Private higher education institutions will be able to claim public support from 2000 following a government review.
But the plans have come under fire from both public and private institutions, fearful of losing their distinct advantages.
Although public funding is already available for students on designated courses in private higher education colleges, the institutions do not receive funding from the Higher Education Funding Council for England.
The Department for Education and Employment has told private institutions that it will offer them three options for institutional funding from 2000-01.
To qualify for HEFCE funding, private institutions, which meet certain course criteria, will be able to do one of the following:
* Request designation to receive public funding directly from HEFCE as long as at least 55 per cent of their full-time enrolment follows higher education courses
* Merge with a publicly funded institution
* Form a link with an existing institution and have its courses validated by that institution.
A private college picking any of the three options would have the same funding for students as its public counterparts.
Present arrangements will continue for institutions which do not wish, or are unable, to pursue one of these options.
The Council for Independent Colleges and Research Institutions has already approached the DfEE to subsidise private HE.
But its chairman, Marcel van Miert, director of the private European Business School, said the proposals were "not helpful".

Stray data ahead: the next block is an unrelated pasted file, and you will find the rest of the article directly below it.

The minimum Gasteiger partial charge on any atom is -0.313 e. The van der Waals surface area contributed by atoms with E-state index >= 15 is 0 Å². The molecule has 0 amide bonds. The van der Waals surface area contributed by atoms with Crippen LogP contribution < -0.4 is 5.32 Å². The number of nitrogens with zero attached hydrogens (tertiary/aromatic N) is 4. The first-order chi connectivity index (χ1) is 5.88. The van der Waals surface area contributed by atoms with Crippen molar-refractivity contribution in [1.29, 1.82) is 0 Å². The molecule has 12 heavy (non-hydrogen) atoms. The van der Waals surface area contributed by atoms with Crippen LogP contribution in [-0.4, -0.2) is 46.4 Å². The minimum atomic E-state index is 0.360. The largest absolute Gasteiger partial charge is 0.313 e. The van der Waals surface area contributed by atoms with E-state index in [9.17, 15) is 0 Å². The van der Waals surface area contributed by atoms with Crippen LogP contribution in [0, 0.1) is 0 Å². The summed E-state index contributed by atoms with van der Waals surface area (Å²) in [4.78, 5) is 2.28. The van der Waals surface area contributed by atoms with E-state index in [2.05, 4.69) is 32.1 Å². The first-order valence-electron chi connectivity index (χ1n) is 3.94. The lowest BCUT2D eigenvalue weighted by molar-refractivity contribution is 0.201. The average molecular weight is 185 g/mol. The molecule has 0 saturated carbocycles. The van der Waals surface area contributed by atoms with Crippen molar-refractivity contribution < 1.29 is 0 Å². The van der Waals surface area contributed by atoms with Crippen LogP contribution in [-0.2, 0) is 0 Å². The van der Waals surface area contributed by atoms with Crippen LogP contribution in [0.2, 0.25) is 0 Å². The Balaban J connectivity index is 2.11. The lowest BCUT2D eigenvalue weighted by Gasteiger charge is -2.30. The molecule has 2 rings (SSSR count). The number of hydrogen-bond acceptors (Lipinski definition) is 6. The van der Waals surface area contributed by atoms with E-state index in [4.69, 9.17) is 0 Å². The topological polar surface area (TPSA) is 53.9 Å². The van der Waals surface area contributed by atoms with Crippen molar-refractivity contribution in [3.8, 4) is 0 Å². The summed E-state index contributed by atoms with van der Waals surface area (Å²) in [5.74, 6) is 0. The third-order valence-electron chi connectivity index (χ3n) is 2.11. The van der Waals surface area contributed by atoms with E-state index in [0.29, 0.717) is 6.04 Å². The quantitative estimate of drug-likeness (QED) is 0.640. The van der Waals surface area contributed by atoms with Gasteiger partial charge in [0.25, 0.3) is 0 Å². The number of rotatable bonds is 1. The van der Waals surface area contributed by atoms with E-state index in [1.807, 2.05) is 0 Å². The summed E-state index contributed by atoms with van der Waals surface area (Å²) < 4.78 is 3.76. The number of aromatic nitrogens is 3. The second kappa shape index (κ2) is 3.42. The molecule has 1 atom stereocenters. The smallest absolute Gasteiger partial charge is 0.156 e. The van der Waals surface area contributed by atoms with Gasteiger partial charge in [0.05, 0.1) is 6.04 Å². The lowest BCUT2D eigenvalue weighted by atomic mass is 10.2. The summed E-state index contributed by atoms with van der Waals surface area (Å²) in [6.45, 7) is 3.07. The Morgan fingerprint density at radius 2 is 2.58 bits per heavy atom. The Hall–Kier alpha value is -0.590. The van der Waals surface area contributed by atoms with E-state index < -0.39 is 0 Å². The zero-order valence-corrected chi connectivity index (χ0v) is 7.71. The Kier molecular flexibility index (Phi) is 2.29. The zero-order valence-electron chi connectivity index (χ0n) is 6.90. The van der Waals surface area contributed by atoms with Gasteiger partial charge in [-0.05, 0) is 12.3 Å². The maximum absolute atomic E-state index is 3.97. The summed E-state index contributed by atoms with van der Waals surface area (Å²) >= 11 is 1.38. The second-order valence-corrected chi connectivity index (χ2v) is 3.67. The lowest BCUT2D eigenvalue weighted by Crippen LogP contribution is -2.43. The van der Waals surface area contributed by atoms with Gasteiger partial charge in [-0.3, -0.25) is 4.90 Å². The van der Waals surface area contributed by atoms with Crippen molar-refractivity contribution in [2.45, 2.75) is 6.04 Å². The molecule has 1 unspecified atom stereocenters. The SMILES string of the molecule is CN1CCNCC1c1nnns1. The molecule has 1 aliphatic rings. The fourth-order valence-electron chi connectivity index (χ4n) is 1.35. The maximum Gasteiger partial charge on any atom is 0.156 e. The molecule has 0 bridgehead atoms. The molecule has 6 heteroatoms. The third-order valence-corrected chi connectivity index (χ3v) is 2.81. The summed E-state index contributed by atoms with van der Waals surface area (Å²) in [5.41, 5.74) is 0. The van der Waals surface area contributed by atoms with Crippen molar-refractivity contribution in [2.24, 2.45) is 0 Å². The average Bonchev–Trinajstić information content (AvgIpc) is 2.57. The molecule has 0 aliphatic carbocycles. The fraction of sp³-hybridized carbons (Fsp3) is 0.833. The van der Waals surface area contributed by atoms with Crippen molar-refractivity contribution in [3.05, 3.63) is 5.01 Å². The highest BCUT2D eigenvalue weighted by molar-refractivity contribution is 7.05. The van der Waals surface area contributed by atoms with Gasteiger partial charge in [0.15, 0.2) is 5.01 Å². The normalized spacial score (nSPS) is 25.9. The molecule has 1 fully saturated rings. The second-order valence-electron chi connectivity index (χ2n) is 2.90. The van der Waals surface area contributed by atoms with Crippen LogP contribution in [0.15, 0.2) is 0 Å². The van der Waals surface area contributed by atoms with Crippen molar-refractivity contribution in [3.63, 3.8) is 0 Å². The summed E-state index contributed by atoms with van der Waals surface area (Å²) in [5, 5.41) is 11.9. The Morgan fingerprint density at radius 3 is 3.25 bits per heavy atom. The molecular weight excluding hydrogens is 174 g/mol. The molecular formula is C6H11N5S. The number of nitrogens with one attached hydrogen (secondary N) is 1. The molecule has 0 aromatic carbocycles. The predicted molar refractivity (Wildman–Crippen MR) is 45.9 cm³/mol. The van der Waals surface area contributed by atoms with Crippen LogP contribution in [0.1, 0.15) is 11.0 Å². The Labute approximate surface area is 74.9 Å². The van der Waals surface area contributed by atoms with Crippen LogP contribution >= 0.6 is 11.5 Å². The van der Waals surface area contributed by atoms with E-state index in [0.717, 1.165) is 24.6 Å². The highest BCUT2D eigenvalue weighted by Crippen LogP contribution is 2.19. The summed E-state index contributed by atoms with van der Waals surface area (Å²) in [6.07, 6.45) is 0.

"Most of us do not want to merge with these humungus dinosaurs of institutions," he said.
"You can't, as a small college, expect to have an important say in a university that has got 10,000 students," he said.
Mr van Miert said many private colleges were already being "unfairly competed against by the government" because the public sector was now offering courses that used to be in the private sector arena alone - for example, osteopathy and chiropody.
Heads of publicly funded institutions suggested the proposals could be part of attempts to "tidy up" higher education and questioned whether the sector could be organised that easily.
Roger Brown, principal of publicly funded Southampton Institute, said the plans smacked of "back-door rationalisation".
Dr Brown said he opposed privately funded institutions receiving public grants "on principle". Any HEFCE money going to private institutions could reduce the share to the public sector, he said.
Martin Gaskell, rector of publicly funded University College, Northampton, said: "If the funding council is putting public monies into this, then these institutions would have to accept the responsibilities that go with that, on quality, public disclosures of statistics and so on."
Patricia Ambrose, executive secretary of the Standing Conference of Principals, which has not been consulted over the plans, said: "We would expect such institutions to meet the same quality criteria and mechanisms that other publicly funded institutions have to do.
"There may also be an issue for the funding councils if they are funding institutions which are making substantial profits."